# Velocity and distance

1. Sep 12, 2007

### vkrock

1. The problem statement, all variables and given/known data
In reaching her destination, a backpacker walks with an average velocity of 1.32m/s due west. This average velocity results because she hikes for 6.44 km with an average velocity of 2.68m/s, due west, turns around, and hikes with an average velocity of .447m/s due east. How far east did she walk?

2. Relevant equations
Unsure. However,
V^2 = V(initial)^2 + 2ax seems like it would yield an answer if you treat walking in the opposite direction like slowing down (as far as average velocity is concerned).

3. The attempt at a solution

I tried using the equation mentioned above, thinking that turning around and walking east at .447m/s was like having an acceleration of -.447m/s because her positive average velocity due west is being decreased as she walks east. Unfortunately doing so yields answers of 24.34m which seems unreasonably low.

The other method I tried which yielded results was guess and check, using that she walked 6440m west at 2.68m/s which means for a total of 2403 seconds. I tried out a few distances east she could walk and checked to see what kind of impact that would have on her average velocity, this was the best match i could find:

6440m - 805m / 2403s + (805m/.447m/s) = 1.34m/s

i picked 805meters east, so i subtracted that from the 6440m west since it's like she's "unwalking" that distance, for time I add the 2403seconds it took her to get to 6440m west and the time it would take her to walk those 805m east which I got by dividing the 805m by her easterly velocitiy to come up with the time it would take her to achieve that distance.

I am wondering if the second method of guess and check and the answer it yielded seems reasonable. I am also curious if there is an easier way to do it but I was unable to get anything significant using the equations provided thus far in the course (which havent been many).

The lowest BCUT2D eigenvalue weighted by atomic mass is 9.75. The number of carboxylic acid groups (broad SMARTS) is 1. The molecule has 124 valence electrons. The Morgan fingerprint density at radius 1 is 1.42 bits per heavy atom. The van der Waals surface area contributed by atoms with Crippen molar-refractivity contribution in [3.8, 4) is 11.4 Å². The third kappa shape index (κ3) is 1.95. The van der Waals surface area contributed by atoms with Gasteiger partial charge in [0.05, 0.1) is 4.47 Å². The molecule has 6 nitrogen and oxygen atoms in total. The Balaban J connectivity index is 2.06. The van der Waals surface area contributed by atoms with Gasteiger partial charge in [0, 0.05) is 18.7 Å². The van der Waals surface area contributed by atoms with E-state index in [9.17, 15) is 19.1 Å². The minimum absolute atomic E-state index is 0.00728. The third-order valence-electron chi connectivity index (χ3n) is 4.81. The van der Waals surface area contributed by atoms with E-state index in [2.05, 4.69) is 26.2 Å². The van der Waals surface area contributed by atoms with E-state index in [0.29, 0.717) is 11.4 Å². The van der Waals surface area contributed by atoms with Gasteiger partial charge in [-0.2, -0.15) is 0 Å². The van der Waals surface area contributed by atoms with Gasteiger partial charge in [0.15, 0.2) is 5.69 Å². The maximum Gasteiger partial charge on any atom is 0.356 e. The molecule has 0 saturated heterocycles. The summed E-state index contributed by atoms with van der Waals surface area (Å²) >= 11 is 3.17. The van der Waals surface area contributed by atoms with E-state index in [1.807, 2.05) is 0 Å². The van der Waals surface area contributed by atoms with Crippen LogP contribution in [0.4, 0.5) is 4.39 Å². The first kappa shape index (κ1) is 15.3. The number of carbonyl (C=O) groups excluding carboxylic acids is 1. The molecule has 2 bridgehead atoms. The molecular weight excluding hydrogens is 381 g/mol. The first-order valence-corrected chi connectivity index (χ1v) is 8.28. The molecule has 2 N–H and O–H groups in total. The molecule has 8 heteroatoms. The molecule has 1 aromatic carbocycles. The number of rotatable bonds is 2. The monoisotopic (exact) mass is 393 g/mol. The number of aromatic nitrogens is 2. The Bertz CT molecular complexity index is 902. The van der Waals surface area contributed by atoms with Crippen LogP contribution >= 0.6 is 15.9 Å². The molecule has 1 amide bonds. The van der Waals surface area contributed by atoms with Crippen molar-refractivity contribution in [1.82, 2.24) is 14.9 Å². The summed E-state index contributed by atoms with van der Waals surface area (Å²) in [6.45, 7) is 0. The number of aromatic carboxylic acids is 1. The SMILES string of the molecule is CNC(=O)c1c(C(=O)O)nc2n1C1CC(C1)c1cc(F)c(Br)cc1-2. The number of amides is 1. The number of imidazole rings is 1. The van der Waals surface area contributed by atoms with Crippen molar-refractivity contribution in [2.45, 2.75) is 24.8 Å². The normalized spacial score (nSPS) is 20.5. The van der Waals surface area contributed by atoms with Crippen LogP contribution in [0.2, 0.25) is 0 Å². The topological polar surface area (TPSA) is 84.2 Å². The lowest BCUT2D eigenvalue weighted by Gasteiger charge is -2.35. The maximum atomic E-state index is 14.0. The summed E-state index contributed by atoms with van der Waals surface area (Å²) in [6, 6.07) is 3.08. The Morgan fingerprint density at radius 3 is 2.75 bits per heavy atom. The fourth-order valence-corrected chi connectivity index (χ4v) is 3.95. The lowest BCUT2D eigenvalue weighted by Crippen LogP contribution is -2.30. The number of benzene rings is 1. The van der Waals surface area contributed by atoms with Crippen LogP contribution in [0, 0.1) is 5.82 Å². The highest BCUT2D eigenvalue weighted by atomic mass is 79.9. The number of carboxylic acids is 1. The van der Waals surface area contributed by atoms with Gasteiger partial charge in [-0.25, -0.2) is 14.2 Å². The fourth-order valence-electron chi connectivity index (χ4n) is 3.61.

2. Sep 13, 2007

### learningphysics

You shouldn't use that equation... that's only for constant acceleration...

Hint: average velocity = (total displacement)/(total time)

find the time she walked east first... then from that you can get how far she walked east.

3. Sep 13, 2007

### vkrock

I cant find any equations that could tell me time given only an initial and final velocity, they all seem to include either the final distance (which I dont know) or the acceleration. I am sorry if I am completely missing the boat here, but I am not at all sure how I would figure out time walking east without knowing distance walking east (or vice versa).

4. Sep 13, 2007

### learningphysics

Let t = the time walking east...

In terms of t, what is the total displacement?

5. Sep 13, 2007

### vkrock

It would be her velocity going east multiplied by the length of time she walks east so,
.447m/s(t)

6. Sep 13, 2007

### learningphysics

yes, but what is her total displacement for the entire trip...

7. Sep 13, 2007

### vkrock

6440m - .447m/s(t) / 2403s + t

8. Sep 13, 2007

### learningphysics

cool... that's exactly what you need... it's not the displacement... but that's the average velocity of the entire trip taking west as positive... now just solve:

$$\frac{6440m - .447m/s(t)}{ 2403s + t} = 1.32$$

9. Sep 13, 2007

### vkrock

Thank you! That's the same equation I was using to guess and check except I never let the variable be time, always used distance instead. It's kind of funny how your mind can paint itself into a corner. Thanks again, for the help.

10. Sep 13, 2007

### learningphysics

no prob.

11. Oct 8, 2007

### hetkings23

Can anyone explain the solving for t part?

12. Oct 8, 2007

### **kaiyana**

What exactly is initial and final velocity?

13. Oct 8, 2007

### Staff: Mentor

First things first: Do you understand what velocity is?

Initial and final just refer to the start and end of some interval. You start out with some initial velocity and you end up with some final velocity.